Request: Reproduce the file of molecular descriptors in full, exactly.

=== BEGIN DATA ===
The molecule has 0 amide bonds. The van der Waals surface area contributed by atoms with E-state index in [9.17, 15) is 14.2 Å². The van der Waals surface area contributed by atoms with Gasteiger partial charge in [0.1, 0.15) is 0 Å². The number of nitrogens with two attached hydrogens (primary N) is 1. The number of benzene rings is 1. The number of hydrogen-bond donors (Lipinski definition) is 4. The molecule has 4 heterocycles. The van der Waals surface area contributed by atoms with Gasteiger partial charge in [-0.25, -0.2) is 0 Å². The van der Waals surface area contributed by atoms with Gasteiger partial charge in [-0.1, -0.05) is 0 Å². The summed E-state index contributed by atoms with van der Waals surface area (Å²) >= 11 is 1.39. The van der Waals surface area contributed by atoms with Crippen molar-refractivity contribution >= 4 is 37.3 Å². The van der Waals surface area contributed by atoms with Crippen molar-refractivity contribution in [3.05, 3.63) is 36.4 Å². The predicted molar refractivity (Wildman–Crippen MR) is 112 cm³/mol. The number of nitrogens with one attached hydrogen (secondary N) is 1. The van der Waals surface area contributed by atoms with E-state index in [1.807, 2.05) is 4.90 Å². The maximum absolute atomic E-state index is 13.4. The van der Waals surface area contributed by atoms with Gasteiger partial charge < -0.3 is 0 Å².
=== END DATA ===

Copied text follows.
The molecule has 0 amide bonds. The van der Waals surface area contributed by atoms with E-state index in [9.17, 15) is 14.2 Å². The van der Waals surface area contributed by atoms with Gasteiger partial charge in [0.1, 0.15) is 0 Å². The number of nitrogens with two attached hydrogens (primary N) is 1. The number of benzene rings is 1. The number of hydrogen-bond donors (Lipinski definition) is 4. The molecule has 4 heterocycles. The van der Waals surface area contributed by atoms with Gasteiger partial charge in [-0.25, -0.2) is 0 Å². The van der Waals surface area contributed by atoms with Gasteiger partial charge in [-0.1, -0.05) is 0 Å². The summed E-state index contributed by atoms with van der Waals surface area (Å²) >= 11 is 1.39. The van der Waals surface area contributed by atoms with Crippen molar-refractivity contribution >= 4 is 37.3 Å². The van der Waals surface area contributed by atoms with Crippen molar-refractivity contribution in [3.05, 3.63) is 36.4 Å². The predicted molar refractivity (Wildman–Crippen MR) is 112 cm³/mol. The number of nitrogens with one attached hydrogen (secondary N) is 1. The van der Waals surface area contributed by atoms with E-state index in [1.807, 2.05) is 4.90 Å². The maximum absolute atomic E-state index is 13.4. The van der Waals surface area contributed by atoms with Gasteiger partial charge < -0.3 is 0 Å².